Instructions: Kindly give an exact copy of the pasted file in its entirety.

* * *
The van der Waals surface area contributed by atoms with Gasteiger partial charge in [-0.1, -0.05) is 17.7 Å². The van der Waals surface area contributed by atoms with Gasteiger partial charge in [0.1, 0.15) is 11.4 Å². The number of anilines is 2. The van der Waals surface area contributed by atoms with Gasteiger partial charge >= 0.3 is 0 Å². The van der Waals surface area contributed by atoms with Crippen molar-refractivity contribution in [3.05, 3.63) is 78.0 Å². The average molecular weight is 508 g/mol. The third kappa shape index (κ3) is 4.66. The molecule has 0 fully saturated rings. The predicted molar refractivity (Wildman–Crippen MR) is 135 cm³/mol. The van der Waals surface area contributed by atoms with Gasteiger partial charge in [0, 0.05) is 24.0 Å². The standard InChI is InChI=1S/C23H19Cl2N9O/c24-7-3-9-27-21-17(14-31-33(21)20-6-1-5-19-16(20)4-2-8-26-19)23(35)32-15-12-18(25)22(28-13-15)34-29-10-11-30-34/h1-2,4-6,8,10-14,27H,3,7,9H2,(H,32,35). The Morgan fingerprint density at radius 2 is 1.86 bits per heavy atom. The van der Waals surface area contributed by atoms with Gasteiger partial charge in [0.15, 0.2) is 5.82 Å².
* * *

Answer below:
The van der Waals surface area contributed by atoms with Gasteiger partial charge in [-0.1, -0.05) is 17.7 Å². The van der Waals surface area contributed by atoms with Gasteiger partial charge in [0.1, 0.15) is 11.4 Å². The number of anilines is 2. The van der Waals surface area contributed by atoms with Gasteiger partial charge >= 0.3 is 0 Å². The van der Waals surface area contributed by atoms with Crippen molar-refractivity contribution in [3.05, 3.63) is 78.0 Å². The average molecular weight is 508 g/mol. The third kappa shape index (κ3) is 4.66. The molecule has 0 fully saturated rings. The predicted molar refractivity (Wildman–Crippen MR) is 135 cm³/mol. The van der Waals surface area contributed by atoms with Gasteiger partial charge in [0, 0.05) is 24.0 Å². The standard InChI is InChI=1S/C23H19Cl2N9O/c24-7-3-9-27-21-17(14-31-33(21)20-6-1-5-19-16(20)4-2-8-26-19)23(35)32-15-12-18(25)22(28-13-15)34-29-10-11-30-34/h1-2,4-6,8,10-14,27H,3,7,9H2,(H,32,35). The Morgan fingerprint density at radius 2 is 1.86 bits per heavy atom. The van der Waals surface area contributed by atoms with Gasteiger partial charge in [0.15, 0.2) is 5.82 Å².